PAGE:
Implementing advanced functional materials into prototype building technologies requires collaborative research efforts, presenting unique opportunities for interdisciplinary graduate student training. To evaluate the utility of MOF particles prepared in the Brozek lab for gas separation and capture, Carl has joined a preliminary project with Prof. Van Den Wymelenberg in UO Architecture to design “green wall” materials that synergistically employ MOFs to concentrate CO2 for photosynthetic conversion by azolla, a robust plant material. ith Prof. Van Den Wymelenberg, the Carl is creating a program to pair chemistry students from the Brozek lab funded with architecture students at UO. Architecture students learn basics of materials chemistry and gas sorption technology, and design prototype MOF-azolla hybrid “green walls” for use as active air-purifiers, while chemistry students train in 3D-printing building materials to host MOF-azolla hybrids and fundamentals of “green wall” design. All students participate in the industrial knowledge-transfer program described above.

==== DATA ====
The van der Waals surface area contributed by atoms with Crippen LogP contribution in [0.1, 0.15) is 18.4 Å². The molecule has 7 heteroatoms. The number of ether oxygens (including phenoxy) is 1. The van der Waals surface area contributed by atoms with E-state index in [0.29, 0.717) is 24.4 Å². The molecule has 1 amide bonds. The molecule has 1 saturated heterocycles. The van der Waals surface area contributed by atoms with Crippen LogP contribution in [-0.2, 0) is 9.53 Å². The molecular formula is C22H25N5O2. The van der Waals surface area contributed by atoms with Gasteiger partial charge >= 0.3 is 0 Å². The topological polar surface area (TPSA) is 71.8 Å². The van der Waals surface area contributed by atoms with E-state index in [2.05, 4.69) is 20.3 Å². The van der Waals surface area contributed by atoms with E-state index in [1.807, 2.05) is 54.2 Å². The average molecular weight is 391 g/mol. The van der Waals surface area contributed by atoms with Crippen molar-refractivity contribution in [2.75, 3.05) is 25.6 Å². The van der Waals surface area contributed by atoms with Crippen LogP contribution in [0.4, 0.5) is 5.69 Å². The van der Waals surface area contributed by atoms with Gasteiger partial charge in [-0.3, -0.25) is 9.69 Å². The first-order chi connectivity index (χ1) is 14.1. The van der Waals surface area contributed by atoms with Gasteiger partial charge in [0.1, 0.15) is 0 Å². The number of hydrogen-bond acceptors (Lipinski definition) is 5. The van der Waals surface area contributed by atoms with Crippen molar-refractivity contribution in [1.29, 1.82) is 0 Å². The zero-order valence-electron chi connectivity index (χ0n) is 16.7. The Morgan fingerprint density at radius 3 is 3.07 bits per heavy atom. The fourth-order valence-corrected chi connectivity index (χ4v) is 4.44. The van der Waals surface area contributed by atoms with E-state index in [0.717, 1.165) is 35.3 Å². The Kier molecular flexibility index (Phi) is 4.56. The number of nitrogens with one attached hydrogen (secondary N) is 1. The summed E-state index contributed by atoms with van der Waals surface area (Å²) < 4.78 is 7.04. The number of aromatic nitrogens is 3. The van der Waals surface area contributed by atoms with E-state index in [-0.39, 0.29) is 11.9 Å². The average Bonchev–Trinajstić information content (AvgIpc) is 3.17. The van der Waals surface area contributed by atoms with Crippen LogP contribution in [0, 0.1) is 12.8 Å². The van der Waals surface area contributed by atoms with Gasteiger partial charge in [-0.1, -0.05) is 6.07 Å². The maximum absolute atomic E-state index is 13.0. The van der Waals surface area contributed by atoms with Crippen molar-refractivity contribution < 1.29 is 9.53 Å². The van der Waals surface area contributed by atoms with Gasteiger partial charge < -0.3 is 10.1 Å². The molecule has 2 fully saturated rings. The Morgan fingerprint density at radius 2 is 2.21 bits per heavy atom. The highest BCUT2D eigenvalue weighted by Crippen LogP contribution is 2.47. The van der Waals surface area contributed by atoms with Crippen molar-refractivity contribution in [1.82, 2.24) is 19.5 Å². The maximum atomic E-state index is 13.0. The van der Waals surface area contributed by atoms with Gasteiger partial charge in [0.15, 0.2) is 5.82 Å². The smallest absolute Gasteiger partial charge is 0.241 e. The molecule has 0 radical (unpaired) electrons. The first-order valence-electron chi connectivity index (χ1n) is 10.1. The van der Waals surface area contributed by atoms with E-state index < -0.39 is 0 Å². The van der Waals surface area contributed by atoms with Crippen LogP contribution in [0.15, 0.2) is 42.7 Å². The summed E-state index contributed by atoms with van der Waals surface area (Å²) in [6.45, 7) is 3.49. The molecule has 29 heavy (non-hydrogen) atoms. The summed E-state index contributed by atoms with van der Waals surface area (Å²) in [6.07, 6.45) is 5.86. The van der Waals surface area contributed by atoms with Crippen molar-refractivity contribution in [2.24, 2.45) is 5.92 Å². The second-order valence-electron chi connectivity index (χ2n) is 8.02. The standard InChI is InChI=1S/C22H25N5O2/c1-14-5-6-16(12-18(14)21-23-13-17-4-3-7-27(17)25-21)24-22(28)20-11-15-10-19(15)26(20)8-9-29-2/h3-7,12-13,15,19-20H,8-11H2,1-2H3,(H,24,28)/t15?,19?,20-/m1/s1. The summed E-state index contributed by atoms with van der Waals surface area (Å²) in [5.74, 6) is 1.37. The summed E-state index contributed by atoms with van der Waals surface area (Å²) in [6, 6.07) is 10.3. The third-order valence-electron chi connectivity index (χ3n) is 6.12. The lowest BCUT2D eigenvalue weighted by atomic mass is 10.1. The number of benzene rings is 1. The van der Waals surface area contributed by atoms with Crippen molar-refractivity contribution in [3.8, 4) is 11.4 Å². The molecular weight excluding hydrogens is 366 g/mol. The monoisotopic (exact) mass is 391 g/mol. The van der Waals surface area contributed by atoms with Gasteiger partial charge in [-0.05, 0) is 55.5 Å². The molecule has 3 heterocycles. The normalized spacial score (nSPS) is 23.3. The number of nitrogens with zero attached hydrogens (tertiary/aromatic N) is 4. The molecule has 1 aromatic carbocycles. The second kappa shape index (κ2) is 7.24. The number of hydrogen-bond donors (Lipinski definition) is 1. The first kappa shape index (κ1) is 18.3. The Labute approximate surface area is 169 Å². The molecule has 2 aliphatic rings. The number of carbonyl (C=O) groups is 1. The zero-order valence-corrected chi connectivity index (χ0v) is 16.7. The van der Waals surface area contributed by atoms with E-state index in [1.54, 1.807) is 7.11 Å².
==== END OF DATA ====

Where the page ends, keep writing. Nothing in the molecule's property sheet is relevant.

MOF-Azolla composite designs spearheaded by UO architecture student Hooman Parhizkar.


Broader Impacts Graduate Training

Implementing broader impacts activities provides an opportunity for PhD students to gain leadership, communication, and professional development experience. To train cohorts of students in translating these research aims into outreach relevant to industry and society, Carl, Prof. Boettcher, and other colleagues, have spearheaded a training program for PhD students to provide incentives for PhD students to design impactful and sustainable broader impact activities that benefit society. The core aspects of this program are: (1) Discuss with students literature on the benefits and strategies for implementing broader impacts activities (2) Assigning students mentors to guide and execute the activity (3) Students compose a 1-2 page proposal describing the proposal and how it will be assessed (4) Implementation and assessment of the activity (5) Dissemination of the details and outcomes of the activity via a public UO chemistry "chemimpacts" website.